A game can be as simple as asking a multiple-choice question going into a stop set, and delivering the answer coming out. Entertainment Tonight does this with their celebrity birthday feature every night. With the right question, you get play-along, and increase chances of an additional tune in after the break.
Games on the air work because they appeal to a primal emotion: greed. Greed isn’t just about winning money or prizes. It’s about making the listener feel great about themselves.
That’s why game shows screen contestants to find enthusiastic people, but also to find contestants likely to solve a puzzle just after the viewer at home gets it. That makes viewers at home feel great about themselves. The viewer feels like a winner.
And you can design games on the air to play to greed. Radio games like $1,000 Minute and other interactive games are highly popular and research well because they’re fun to play along with, and fun to listen to.
A Fast Start
With so much competition for listener attention, we can’t afford to waste the audience’s time. Attention spans are shorter than ever, and listeners will tune out quickly unless we capture their attention immediately.
That’s why getting a break off to a fast start is so important.
Listener attention is at a peak when listeners are engaged. That’s the best time to keep their attention, and the time you’re in the greatest danger of losing it.
It’s impossible to over-emphasize the importance of the hook. If listeners aren’t captivated in the first 7 seconds of a break, it’s almost impossible to keep them. Psychological studies have proven that in 2001, human adults had a 14-second attention span. But life has changed. Today, their attention is just 8 seconds.
That means that in the first 7 seconds, you will either get them, or lose them.
But you have to prepare hooks to have successful hooks They must be:
- Clear, focused and specific. Listeners won’t work to figure out what you’re talking about.
- Interesting enough to inspire curiosity.
- Don’t be afraid to be big and over-the-top. This is show-biz. Think of your hook the way magazines write headlines on the cover.
Emotional connections are everything on the air. Listeners don’t make rational, reasonable decisions. They choose stations because of how they feel. Authentic personalities that show their heart make connections that lead to repeat tune in and loyal fans.
Making emotional connections happens in large and small ways, but it starts with personalities that are willing to be vulnerable. That could range from championing a cause to simply showing your personality when telling stories.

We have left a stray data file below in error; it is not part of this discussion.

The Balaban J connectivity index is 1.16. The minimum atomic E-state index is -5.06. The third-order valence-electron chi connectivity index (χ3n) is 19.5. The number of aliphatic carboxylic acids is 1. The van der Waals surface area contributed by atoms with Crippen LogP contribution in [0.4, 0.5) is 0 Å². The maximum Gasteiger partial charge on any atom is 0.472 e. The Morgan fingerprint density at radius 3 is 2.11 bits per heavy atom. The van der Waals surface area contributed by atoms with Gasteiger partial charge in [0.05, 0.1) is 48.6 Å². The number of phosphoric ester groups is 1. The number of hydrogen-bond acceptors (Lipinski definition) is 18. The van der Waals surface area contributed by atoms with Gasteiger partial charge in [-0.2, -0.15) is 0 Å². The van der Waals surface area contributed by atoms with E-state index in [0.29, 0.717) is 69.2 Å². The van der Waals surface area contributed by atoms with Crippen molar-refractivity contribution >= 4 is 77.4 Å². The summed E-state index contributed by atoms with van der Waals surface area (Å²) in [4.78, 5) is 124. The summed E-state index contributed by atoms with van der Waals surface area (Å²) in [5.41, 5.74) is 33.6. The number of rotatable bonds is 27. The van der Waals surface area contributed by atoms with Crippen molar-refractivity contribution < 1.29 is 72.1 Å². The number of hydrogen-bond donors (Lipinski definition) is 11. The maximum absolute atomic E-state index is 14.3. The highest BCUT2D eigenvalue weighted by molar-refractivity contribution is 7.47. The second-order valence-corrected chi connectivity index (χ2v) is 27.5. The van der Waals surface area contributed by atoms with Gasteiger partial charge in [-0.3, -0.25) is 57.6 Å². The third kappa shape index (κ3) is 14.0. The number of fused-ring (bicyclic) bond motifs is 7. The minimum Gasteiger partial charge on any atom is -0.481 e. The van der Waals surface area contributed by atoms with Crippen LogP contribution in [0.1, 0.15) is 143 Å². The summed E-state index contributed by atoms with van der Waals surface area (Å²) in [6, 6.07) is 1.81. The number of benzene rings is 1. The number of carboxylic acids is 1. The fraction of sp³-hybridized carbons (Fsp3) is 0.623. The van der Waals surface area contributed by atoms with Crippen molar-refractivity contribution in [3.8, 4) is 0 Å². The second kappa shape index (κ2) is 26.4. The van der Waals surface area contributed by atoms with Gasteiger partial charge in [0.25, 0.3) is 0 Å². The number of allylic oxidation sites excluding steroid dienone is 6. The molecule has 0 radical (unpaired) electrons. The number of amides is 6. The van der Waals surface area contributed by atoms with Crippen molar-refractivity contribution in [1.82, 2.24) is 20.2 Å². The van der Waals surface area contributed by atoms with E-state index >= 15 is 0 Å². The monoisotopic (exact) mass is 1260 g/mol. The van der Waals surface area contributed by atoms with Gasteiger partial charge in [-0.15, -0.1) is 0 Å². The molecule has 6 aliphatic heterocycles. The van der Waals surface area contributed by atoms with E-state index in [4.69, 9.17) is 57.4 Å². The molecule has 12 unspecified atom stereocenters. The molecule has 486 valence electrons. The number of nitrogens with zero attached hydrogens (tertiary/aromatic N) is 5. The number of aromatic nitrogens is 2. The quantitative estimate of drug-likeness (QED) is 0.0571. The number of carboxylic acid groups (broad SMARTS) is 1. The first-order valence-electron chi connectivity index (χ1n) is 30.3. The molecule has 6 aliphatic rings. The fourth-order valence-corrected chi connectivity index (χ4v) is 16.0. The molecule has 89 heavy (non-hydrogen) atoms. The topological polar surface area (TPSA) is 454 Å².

It means something different for each personality. Maybe it’s showing a heart for animals or children. Or maybe you have the ability to share intimate details from a personal relationship or experience. Authentic emotional connections could happen through telling other people’s stories in a feature like Hometown Heroes.
It could be as simple as sharing personal feelings and observations (with perspective) of everyday life. It doesn’t have to be a dramatic, long-form break that leaves the audience crying.
This takes time and practice. And it’s important to demonstrate authenticity without forcing it on the listener. Always perform based on your stage in the Personality Success Path.
The sixth, and most important, thing that causes listeners to tune in is being funny.
Nothing beats a sense of humor on the air. Nothing.
The ability to make listeners laugh is the one thing that rises to the top in every research project. Generally, the audience uses radio as an escape from everyday life. Make them laugh and they’ll come back over and over again.
But being funny is hard. And not everyone is naturally funny.
Fortunately, everyone can learn how to be funnier. And, fortunately for some, a funny show does not depend on individuals with funny lines. You can have a funny show by creating funny situations.
If you need more funny on the show, you can import it. There are a couple of great features that will work for most stations. Check out The Phone Jibba, a daily prank call feature and Ask Alexa, also a daily interactive feature.
It’s true that the fastest way to move the ratings needle is reducing tune out. But listeners do tune out, no matter what. They tune out when commercials come on or they hear a song they don’t like. Or maybe because another station is attracting them for a specific reason. And it could have nothing to do with radio. Most tune out happens because they have other things to do.
To experience true, sustainable ratings gains, focus on what causes tune in. Lock in on these six causes of tune in, and you’ll be amazed to see quarter hours soar.
Photo credit: freepik.com
Tracy Johnson specializes in radio talent coaching, radio consulting for programming and promotions and developing digital strategies for brands.